The Simmon’s Sister interviewed by Blackvoices for Black History Month

Vanessa and Angela Simmons have built an empire of their own.  With entrepreneurial skills nurtured and supported by their Father and uncle Russel, these sister have moved above and beyond and expectations set upon them.  Already with two reality shows; a successful footwear line Pastry which has become a super entity of it’s own; these sisters are ready to bring their talent and skills to Hollywood, with their own production company, Simmons Two.

The sisters took some to time to interview with Blackvoices to share their excitement for upcoming ventures; their past achievements; their ideas on being role models for young Black women; and to reflect on the importance this month

Editor’s Note: For Black History Month, we’ve chosen to not only remind readers of African Americans’ rich past, but to also spotlight some of the young people who’re poised to make history in the coming years — our “black future.”

When you think of Black History and Black Achievement, what do you think of, and how
do you see yourselves fitting into that legacy?

Vanessa: When I think of Black history and Black achievement I think of all the people that fought hard to make sure we have the rights that we have today. We now have equal rights and opportunities. I think of the people who fought so hard for us to have those rights–my grandfather included. As far as continuing it, I think my job here is to encourage and inspire people to fulfill their dreams and go for it no matter the circumstances or situations you come from. That’s the legacy I hope to leave behind with my family name and all the things in entertainment I do.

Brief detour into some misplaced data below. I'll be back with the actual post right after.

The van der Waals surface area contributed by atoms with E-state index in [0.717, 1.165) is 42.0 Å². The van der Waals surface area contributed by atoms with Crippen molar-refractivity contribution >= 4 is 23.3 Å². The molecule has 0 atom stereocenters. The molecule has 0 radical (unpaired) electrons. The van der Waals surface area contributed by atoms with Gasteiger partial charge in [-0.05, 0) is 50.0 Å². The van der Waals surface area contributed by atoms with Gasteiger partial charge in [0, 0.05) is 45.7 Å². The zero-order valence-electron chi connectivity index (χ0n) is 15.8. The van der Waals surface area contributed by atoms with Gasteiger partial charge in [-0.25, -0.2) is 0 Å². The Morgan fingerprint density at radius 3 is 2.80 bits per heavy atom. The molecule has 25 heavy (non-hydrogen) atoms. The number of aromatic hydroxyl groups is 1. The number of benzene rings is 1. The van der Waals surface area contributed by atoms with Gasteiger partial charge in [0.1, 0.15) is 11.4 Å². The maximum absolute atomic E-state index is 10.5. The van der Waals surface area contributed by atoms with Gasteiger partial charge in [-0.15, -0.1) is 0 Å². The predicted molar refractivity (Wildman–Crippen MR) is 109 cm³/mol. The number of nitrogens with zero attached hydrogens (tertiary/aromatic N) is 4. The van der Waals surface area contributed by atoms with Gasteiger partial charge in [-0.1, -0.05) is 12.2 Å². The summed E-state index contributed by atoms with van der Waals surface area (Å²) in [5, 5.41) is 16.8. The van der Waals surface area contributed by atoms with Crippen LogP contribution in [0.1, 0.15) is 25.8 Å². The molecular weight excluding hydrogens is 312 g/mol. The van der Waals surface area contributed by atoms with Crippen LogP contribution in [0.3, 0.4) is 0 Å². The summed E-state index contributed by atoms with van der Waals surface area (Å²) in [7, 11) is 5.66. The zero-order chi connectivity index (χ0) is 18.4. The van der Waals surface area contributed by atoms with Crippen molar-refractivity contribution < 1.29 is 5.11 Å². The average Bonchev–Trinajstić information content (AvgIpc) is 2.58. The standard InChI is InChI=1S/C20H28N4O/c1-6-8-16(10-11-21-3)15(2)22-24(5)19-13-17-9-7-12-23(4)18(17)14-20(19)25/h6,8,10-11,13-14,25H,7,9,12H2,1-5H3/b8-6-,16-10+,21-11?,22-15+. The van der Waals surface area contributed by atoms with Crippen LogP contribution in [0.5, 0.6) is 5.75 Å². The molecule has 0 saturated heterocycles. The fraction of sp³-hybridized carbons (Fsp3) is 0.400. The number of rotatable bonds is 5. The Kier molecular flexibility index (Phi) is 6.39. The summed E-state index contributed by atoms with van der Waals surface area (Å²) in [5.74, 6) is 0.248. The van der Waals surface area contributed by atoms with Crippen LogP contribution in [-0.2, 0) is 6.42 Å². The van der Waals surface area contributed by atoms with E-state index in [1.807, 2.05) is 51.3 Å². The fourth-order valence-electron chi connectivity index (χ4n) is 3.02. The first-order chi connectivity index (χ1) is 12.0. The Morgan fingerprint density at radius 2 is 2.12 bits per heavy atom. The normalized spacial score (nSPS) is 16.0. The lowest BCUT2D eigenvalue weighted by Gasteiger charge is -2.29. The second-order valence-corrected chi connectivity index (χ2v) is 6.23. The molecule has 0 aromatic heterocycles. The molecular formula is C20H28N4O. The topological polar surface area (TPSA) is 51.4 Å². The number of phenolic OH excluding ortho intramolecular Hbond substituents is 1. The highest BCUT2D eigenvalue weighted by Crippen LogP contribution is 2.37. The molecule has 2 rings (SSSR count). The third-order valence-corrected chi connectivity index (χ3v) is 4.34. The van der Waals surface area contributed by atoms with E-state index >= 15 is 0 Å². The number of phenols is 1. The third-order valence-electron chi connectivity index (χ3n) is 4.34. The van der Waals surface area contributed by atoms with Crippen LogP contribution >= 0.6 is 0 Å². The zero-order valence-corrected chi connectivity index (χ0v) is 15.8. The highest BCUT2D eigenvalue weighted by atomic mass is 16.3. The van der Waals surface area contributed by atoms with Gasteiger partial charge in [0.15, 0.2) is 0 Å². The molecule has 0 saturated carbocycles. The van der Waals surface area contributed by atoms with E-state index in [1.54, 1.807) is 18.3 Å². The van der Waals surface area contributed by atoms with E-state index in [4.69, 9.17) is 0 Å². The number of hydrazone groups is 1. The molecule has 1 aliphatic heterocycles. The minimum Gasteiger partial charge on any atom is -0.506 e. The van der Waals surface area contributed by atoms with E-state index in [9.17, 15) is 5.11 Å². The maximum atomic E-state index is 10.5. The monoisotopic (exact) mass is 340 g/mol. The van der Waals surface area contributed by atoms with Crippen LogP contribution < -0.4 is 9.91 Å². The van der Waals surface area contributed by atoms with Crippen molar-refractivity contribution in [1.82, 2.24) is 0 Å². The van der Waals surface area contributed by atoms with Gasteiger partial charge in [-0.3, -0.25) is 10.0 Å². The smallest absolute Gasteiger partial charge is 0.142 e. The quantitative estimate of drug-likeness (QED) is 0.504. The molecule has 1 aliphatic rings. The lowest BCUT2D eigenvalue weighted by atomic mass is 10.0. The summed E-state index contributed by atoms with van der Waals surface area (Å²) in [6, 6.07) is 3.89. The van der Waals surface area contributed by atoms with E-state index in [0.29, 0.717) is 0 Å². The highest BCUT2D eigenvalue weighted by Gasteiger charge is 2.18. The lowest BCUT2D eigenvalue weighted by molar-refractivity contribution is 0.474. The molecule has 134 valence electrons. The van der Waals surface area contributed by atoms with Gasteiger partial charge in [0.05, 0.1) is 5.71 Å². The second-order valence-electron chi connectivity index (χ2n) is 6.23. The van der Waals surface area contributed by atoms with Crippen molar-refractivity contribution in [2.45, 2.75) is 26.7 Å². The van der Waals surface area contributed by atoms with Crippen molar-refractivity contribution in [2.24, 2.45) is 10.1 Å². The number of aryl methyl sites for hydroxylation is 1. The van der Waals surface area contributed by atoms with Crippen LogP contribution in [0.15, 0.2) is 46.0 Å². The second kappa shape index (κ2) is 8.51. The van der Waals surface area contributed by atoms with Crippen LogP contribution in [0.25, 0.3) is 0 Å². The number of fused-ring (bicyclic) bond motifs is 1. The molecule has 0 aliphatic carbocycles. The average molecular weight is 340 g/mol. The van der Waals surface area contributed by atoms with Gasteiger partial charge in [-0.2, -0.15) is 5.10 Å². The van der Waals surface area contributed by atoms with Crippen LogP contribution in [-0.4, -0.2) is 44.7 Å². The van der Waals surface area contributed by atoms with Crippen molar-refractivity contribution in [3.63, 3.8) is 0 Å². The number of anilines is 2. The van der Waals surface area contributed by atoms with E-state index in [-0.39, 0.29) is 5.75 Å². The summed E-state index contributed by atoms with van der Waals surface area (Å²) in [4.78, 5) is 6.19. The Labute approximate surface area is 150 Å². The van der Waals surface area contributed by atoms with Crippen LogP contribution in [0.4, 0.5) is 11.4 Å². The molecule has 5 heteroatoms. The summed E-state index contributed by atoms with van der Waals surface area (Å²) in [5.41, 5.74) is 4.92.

Angela: The first person that I think of of course is Martin Luther King Jr. What has happened over time is tremendous…I think about the power and the unity and how much times have changed. I feel like for my sister and I, young girls in the industry, we’re paving our way and starting our own companies, us as CEOs is not something you see everyday and I really feel like we’re inspiring a lot of young kids to do the same thing.

Vanessa, you mentioned your grandfather, was he very active in the civil rights

Vanessa: You know what’s so funny growing up I really didn’t know about it and my professor in school for Black history reminded me so much of my grandfather so one day I told him and he’s like yea, actually me and your grandfather used to march together in D.C. and other places for civil rights. And then I started looking into more. It made it more realistic than something that just happened years ago before our time. I’m happy that my family had a part in doing that.

How does the legacy of Black history impact you today?

Vanessa: I think that being able to see things growing up and watching other Black people make moves it gave me a sense of inspiration and a sense of the sky can be the limit for me. The people before me have done great things and gave our culture some depth and richness. I feel their fearlessness which is something that I’m tackling– to be fearless.

Who would you identify as history making in your field?

Vanessa: Acting wise, this is someone I’ve actually looked up to my entire life: Halle Berry. I feel like she broke so many barriers as far as the acting world goes. There’s also people like Dorothy Dandridge who actually Halle Berry played and she’s the one who opened my eyes to the greatness of people who came before us and the struggle they had to go through which was entirely different. The women that came before us that were actresses and broke through in a time where it just seemed like it would be impossible. She’s definitely my idol as far as acting goes, and I just admire the way she broke down barriers. She didn’t even think about it, she was just doing what she loved to do.